Good Dialogue Matters - Deepstash
Good Dialogue Matters

Good Dialogue Matters

Dialogue serves to fulfill several aspects:

  1. Dialogue allows readers to learn more about the character speaking
  2. Dialogue allows readers to learn about important facts pertaining to the world
  3. Dialogue reveals the character’s world view and hints if they’ll change

MORE IDEAS FROM 8 Key Steps to Binge-Worthy YA Fantasy

Some tips to accomplish this are:

  • A revelation that is new yet weaves through the fabric of the story intricately
  • A shocking detail about an obvious character with a greater secret than readers realized
  • Explanation towards the book’s end about details learned in the beginning
  • A new meaning for something that seemed set in stone

Tips to achieve this:

  1. Learning about the character on a surface level
  2. Understanding how the character thinks through personal journal prompts
  3. Journal prompts from the POV (point of view) of close-related characters such as parents, siblings, or a master
Craft An Immersive Fantasy World

Building such a world is a feat on it’s own, however, here are some the main elements to consider:

  • The magic system
  • Geography of the land
  • Government
  • Money
  • Education
  • Culture
  • Fantasy creatures and monsters
  • Festivals, holidays
  • Legends and myths
  • Roles and ethics
How to Write Page-Turning YA Fantasy that Keeps Readers Up At Night
  • Craft Complex, Relatable, 3-D Characters
  • Craft A Villain That’s Hard to Hate and Love
  • Build Romance Into the Subplot
  • Always Show Over Tell
  • Use the Five Senses Instead of Deferring to Explaining
  • Good Dialogue Matters
  • Craft An Immersive Fantasy World
  • Build In Plot Twists Readers Never See Coming
Always Show Over Tell

Use Body Language Liberally

Body language allows you to shift a reader from reading to experiencing, the subtle change needed to keep them flipping the page.

One sign that you’re telling instead of showing what your characters are feeling is your use of emotional tells. These are little tags like ‘was scared’ and ‘felt happy’.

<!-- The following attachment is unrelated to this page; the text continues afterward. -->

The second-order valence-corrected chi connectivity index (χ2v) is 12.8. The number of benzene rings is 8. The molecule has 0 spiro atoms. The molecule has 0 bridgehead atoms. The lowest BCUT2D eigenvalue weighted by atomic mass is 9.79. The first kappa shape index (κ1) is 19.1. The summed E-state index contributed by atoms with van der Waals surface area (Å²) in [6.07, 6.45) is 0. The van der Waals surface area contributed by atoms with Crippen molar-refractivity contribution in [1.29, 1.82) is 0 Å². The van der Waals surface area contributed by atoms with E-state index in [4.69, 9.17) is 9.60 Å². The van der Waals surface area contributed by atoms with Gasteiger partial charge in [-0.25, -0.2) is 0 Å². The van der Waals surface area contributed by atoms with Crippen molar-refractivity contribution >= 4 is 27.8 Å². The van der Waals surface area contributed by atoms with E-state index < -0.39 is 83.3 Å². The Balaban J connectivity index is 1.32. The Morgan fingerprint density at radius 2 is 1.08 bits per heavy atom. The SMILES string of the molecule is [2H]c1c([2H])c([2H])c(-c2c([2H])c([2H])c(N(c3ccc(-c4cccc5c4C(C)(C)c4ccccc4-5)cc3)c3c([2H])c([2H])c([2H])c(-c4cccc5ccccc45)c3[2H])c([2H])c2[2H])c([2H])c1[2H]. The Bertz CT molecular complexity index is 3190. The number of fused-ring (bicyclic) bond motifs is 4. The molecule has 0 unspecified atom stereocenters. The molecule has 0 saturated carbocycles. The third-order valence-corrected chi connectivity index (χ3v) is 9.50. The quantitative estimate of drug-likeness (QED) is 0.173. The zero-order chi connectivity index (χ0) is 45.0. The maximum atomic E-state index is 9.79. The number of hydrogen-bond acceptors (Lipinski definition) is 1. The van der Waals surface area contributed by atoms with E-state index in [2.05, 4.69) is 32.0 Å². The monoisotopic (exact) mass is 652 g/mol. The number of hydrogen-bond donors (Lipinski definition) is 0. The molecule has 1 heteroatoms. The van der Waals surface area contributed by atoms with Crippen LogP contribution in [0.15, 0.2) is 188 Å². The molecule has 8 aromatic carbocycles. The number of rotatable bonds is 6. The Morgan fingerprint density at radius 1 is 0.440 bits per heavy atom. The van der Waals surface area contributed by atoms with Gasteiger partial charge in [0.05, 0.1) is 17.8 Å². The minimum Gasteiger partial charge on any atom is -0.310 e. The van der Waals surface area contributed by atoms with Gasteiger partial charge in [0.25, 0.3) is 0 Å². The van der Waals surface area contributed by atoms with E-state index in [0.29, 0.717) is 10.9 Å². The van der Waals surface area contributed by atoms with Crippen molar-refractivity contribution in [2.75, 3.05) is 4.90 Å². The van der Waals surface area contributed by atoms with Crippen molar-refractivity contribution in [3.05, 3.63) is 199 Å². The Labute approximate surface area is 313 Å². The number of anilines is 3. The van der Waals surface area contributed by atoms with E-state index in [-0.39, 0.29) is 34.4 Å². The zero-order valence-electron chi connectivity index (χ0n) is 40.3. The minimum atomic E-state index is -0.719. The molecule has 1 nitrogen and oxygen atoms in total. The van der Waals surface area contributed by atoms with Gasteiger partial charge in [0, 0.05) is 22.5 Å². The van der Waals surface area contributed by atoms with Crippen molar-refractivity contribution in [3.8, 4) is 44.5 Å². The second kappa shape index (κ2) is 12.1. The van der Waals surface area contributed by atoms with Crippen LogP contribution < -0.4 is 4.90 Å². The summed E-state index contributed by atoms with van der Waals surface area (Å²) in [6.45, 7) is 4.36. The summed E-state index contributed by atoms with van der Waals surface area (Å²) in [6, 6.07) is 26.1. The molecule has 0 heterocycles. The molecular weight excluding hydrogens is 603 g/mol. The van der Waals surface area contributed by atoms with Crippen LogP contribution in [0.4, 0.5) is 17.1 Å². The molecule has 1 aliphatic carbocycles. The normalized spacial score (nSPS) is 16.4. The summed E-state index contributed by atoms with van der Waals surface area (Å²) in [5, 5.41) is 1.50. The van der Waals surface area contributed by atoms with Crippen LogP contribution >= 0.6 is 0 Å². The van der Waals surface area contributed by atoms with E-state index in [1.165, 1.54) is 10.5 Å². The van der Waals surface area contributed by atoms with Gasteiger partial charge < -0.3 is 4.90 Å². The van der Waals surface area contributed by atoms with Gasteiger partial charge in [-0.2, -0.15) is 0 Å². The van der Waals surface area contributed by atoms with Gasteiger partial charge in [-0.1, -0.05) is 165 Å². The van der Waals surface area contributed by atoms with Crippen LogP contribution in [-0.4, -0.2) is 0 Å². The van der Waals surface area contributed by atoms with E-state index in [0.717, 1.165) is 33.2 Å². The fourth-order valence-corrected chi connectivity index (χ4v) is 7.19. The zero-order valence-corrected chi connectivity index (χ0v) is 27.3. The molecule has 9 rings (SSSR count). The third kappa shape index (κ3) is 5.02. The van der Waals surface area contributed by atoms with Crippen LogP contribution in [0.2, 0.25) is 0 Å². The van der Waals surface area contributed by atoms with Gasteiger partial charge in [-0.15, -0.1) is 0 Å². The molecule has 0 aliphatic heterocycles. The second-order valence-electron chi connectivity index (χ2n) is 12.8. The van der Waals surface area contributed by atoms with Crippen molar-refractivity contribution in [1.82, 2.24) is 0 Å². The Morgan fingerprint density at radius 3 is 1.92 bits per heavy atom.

A few romance tropes of YA fantasy are:

  • Enemies to lovers (my personal favorite)
  • Best friends to lovers
  • Strangers to lovers
  • Love at first sight

But they are some cliche's to tread on carefully:

  1. The brooding, sexy male with dark hair and mysterious eyes
  2. Underdog girl seeming to be plain yet chosen by all
  3. Characters with baggage that only the other understands
  4. Characters who are constantly fighting, yet are in love, but keep trying to kill each other

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4 Tips
  1. Create a world that's both logical and impossible
  2. Don't tell us everything about that world
  3. Make us care about your characters
  4. Don't be boring
  • Whodunits are traditional mysteries in which the perpetrator is hidden until the end. Some aithors are Sir Arthur Conan Doyle and Agatha Christie.
  • Howdunits focus on the how of the crime. Writers ranging from Joseph Wambaugh to Michael Connelly have written this
  • Whydunits focus on the motivation of the perpetrator. Examples are Mario Puzo’s The Godfather and many of Elmore Leonard’s criminal novel depictions.
Elements of a Thriller
  1. Suspense: Build suspense by controlling information, eked out in small portions as the story progresses.
  2. Hero
  3. Villain
  4. Plot Twists
  5. Compressed Timeline
  6. A Sidekick
  7. Cliffhangers
  8. A Big, Exciting Climax